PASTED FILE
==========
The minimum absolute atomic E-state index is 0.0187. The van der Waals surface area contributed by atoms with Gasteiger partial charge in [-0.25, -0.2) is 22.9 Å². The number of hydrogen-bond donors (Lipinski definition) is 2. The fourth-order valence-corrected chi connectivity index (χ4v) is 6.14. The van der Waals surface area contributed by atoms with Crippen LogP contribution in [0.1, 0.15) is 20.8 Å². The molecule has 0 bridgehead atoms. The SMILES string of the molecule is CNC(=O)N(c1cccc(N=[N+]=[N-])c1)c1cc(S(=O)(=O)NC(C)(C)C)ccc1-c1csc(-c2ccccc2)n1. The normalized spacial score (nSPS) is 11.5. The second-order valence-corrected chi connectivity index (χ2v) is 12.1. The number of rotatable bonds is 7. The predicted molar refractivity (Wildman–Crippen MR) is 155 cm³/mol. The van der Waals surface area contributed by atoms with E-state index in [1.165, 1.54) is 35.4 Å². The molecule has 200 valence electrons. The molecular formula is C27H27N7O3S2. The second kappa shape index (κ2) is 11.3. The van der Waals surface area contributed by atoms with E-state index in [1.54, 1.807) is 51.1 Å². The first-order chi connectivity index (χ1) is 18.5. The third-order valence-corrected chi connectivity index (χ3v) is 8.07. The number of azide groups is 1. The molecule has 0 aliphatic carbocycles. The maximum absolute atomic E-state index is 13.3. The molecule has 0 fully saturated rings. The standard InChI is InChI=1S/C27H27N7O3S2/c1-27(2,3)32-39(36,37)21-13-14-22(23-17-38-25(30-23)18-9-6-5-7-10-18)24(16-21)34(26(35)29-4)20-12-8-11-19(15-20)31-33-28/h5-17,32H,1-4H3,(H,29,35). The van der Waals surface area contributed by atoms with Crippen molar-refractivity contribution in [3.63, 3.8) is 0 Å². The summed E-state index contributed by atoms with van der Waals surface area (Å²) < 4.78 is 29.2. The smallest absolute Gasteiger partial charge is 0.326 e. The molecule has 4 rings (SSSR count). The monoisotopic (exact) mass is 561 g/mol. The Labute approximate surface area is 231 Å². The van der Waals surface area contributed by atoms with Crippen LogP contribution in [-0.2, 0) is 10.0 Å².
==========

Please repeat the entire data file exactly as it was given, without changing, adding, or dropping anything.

The minimum absolute atomic E-state index is 0.0187. The van der Waals surface area contributed by atoms with Gasteiger partial charge in [-0.25, -0.2) is 22.9 Å². The number of hydrogen-bond donors (Lipinski definition) is 2. The fourth-order valence-corrected chi connectivity index (χ4v) is 6.14. The van der Waals surface area contributed by atoms with Crippen LogP contribution in [0.1, 0.15) is 20.8 Å². The molecule has 0 bridgehead atoms. The SMILES string of the molecule is CNC(=O)N(c1cccc(N=[N+]=[N-])c1)c1cc(S(=O)(=O)NC(C)(C)C)ccc1-c1csc(-c2ccccc2)n1. The normalized spacial score (nSPS) is 11.5. The second-order valence-corrected chi connectivity index (χ2v) is 12.1. The number of rotatable bonds is 7. The predicted molar refractivity (Wildman–Crippen MR) is 155 cm³/mol. The van der Waals surface area contributed by atoms with E-state index in [1.165, 1.54) is 35.4 Å². The molecule has 200 valence electrons. The molecular formula is C27H27N7O3S2. The second kappa shape index (κ2) is 11.3. The van der Waals surface area contributed by atoms with E-state index in [1.54, 1.807) is 51.1 Å². The first-order chi connectivity index (χ1) is 18.5. The third-order valence-corrected chi connectivity index (χ3v) is 8.07. The number of azide groups is 1. The molecule has 0 aliphatic carbocycles. The maximum absolute atomic E-state index is 13.3. The molecule has 0 fully saturated rings. The standard InChI is InChI=1S/C27H27N7O3S2/c1-27(2,3)32-39(36,37)21-13-14-22(23-17-38-25(30-23)18-9-6-5-7-10-18)24(16-21)34(26(35)29-4)20-12-8-11-19(15-20)31-33-28/h5-17,32H,1-4H3,(H,29,35). The van der Waals surface area contributed by atoms with Crippen molar-refractivity contribution in [3.63, 3.8) is 0 Å². The summed E-state index contributed by atoms with van der Waals surface area (Å²) < 4.78 is 29.2. The smallest absolute Gasteiger partial charge is 0.326 e. The molecule has 4 rings (SSSR count). The monoisotopic (exact) mass is 561 g/mol. The Labute approximate surface area is 231 Å². The van der Waals surface area contributed by atoms with Crippen LogP contribution in [-0.2, 0) is 10.0 Å².